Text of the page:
Culture And Social Emotional Development Research Paper Example
Type of paper: Research Paper
Topic: Children, Family, Discipline, Law, Regulation, Culture, Society, Parents
It is evident that cultures shape the interpersonal relationships amongst their members and the earliest interactions between the child and the caregiver. The patterns of infant-parent relationship and the family relationships reflect the social hierarchies, cultural values and methods of survival inherited through different cross generational populations. The attainment of self-regulation among young children is among one of the major milestones in the development of that child. Heidi (2014) argues that this process involves two processes, and they include the mobilization of the desired response from the social agents in the society and the inhibition of prohibited behavior on command. In simple terms, the two factors represent the dos and don ts of the moral development of the child.
Self-regulation should be noted as a pan-cultural construct in that it represents the child’s ability to accept rules persist in activities, tolerate frustrations, postpone gratifications, adapt to transitions and attend to new material. In every society, children are prepared in certain ways so that they can be able to adapt to the social requirements that they are expected to meet. The process of socialization among the children and their peers across all societies allow for internalization of norms and regulations that they are expected of them. The process of self-regulation can occur my different stages and occur differently in the diverse societies of humankind. For some children, early parenting enhances their ability to self-regulate very early in their lives. According to Heidi and Hiltrud (2009), the faster a child acquires the ability to self-regulate the more easily the society bodes with the child. This means that the child can be able to avoid punishments that are met with them when they are not in a position to self-regulate. Additionally, different forms of punishments can be used in the process of enabling the child to self-regulate.
The cultural beliefs and the upbringing of any individual can affect how they react to different circumstances in life. As a child, my parents always taught be the need to be helpful to others and share the little that I have with my friends. This has enabled me to grow immensely in terms of my morals, and I am in a position whereby I am able to give assistance to any individual in need. The self-regulation concepts that my parents imparted to me even though they might have not known at the time has enabled be to be a respectful member of the society. One of the main cultural belief in our society is the belief in karma. This means that for any action that one does to another individual, then there is an equal reaction to that action. The community that I come from believes that if an individual does not help others in instances of need they would to be helped if they are found to be in the same predicament. The act of self-regulation taught me to be able to tolerate frustration situations even If I had the possibility of doing the act without being caught. I remember one day while I was playing with my friends in the playground, one of my friends had a football that I liked very much. I decided to take the ball without borrowing. Once I was at home, my mother noticed what I had done. All that my mother could do in the process of teaching me the aspect of self-regulation towards the properties of others was to take all my toys for the punishment. All that I felt was the feeling that the other child felt when I took his ball. This taught me that one had to exercise restraint towards the properties of other people. Additionally the fact that I still remember that feeling means that I would also one day want to impart to my children the value of self-regulation. In terms of the cultural development of social regulations, the whole society was responsible for the manner in which child behaved in public. The children were not allowed to be disrespectful to other members of the society in that anyone had the responsibility to reprimand the child in case of the occurrence of an event that was seen as disrespectful. My community believed that a baby belonged to the parents while the child belonged to the whole community.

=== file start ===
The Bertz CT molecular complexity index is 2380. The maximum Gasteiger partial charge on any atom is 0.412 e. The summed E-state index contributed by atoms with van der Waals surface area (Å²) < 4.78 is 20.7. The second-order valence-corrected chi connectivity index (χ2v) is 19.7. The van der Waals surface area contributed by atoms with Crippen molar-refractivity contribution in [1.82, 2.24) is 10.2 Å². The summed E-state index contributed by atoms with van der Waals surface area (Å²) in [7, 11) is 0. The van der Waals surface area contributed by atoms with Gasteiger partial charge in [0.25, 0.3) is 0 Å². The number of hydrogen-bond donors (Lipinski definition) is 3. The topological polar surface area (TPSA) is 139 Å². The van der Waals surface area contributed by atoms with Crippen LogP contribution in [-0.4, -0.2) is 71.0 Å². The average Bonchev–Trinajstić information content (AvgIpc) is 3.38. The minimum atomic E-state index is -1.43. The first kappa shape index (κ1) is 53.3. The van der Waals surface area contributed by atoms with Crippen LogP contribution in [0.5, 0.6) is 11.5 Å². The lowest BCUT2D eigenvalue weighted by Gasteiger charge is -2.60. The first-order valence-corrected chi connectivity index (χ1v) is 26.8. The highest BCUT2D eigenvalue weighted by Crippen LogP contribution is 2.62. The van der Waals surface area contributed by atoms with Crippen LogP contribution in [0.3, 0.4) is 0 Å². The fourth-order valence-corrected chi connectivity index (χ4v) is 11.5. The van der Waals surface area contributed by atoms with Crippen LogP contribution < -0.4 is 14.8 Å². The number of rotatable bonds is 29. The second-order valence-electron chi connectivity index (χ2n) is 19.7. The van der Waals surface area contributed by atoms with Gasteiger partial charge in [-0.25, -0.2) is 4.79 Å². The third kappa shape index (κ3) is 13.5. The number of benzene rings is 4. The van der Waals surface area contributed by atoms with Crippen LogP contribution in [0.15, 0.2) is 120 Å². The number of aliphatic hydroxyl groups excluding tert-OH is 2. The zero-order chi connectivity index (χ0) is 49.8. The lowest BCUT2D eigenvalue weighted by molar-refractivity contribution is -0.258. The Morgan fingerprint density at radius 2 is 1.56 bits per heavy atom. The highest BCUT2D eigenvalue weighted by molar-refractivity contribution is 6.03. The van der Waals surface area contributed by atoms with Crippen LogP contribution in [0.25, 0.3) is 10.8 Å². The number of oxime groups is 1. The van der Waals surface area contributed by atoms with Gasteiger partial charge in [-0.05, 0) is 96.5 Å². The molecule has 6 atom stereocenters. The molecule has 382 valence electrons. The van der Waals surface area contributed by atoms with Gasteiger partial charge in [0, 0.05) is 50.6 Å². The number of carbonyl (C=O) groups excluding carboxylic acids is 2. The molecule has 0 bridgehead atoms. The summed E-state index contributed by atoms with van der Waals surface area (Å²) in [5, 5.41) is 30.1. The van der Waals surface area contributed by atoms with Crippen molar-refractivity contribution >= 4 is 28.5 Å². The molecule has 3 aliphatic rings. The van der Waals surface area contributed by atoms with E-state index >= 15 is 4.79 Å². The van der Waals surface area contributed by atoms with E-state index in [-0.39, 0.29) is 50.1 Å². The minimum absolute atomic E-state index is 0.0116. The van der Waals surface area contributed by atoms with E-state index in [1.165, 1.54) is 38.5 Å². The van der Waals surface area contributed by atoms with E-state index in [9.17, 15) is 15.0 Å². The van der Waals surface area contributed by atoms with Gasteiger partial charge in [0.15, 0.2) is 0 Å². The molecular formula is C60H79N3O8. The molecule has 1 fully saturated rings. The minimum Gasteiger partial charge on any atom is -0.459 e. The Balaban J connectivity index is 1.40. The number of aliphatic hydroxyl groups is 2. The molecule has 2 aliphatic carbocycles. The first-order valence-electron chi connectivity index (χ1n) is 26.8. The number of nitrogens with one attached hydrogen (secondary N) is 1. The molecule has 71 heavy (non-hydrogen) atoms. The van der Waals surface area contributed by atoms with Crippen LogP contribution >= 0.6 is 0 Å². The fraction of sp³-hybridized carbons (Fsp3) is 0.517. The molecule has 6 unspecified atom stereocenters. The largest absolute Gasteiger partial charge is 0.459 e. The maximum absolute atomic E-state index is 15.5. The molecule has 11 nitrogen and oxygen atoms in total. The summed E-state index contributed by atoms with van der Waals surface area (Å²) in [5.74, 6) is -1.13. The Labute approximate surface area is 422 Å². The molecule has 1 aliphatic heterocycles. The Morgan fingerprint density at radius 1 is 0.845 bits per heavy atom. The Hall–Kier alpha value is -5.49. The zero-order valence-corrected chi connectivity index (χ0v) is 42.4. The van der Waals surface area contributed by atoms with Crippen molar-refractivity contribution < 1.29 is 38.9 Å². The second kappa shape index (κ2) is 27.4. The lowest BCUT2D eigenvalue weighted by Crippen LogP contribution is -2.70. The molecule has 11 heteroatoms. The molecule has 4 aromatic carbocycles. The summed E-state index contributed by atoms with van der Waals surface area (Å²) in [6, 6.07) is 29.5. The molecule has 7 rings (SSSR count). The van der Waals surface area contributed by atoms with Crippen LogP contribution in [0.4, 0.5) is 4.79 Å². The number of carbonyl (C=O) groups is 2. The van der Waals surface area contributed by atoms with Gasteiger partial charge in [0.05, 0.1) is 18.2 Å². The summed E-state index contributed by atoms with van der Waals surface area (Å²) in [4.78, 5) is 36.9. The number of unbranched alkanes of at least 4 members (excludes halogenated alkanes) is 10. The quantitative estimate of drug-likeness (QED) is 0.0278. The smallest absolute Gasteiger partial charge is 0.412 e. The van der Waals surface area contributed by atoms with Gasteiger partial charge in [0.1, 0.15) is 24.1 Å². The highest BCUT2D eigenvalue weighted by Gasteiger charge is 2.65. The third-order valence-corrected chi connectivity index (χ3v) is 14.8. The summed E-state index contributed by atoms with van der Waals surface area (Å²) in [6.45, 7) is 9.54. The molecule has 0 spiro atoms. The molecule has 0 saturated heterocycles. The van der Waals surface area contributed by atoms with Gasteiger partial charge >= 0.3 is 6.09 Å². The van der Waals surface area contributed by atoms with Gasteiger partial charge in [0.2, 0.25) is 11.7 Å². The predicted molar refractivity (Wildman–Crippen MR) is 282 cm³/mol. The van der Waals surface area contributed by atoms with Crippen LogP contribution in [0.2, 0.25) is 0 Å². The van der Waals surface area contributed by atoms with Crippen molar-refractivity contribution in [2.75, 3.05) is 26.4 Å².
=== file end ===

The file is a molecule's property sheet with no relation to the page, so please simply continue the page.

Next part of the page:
In terms of my moral obligations and self-regulation all I had to do was what my parents and bigger siblings had approved me to do. This also is represented by the saying that a child should be molded while still young. The moment the child becomes fully grown individual, then it becomes difficult to change the way they behave in certain circumstances as they have behaved like that for many years. The community also has a proverb that says that an old dog cannot be taught new tricks.
The cultural development of a child in terms of self-regulation thus begins with the parents of the children and then the next of kin. The community comes in when the child begins interacting with other people and, therefore, the educators of the children during their early days should be taken seriously.
Heidi K, Hiltrud O. (2009). The Cultural Socialization of Emotion Regulation during Infancy. Journal of Cross-Cultural Psychology Volume 40 Number 6 November 2009 996-1011
Heidi K. (2013). Attachment and Culture. Journal of Cross-Cultural Psychology: 4(2) 175 –194. jccp.sagepub.com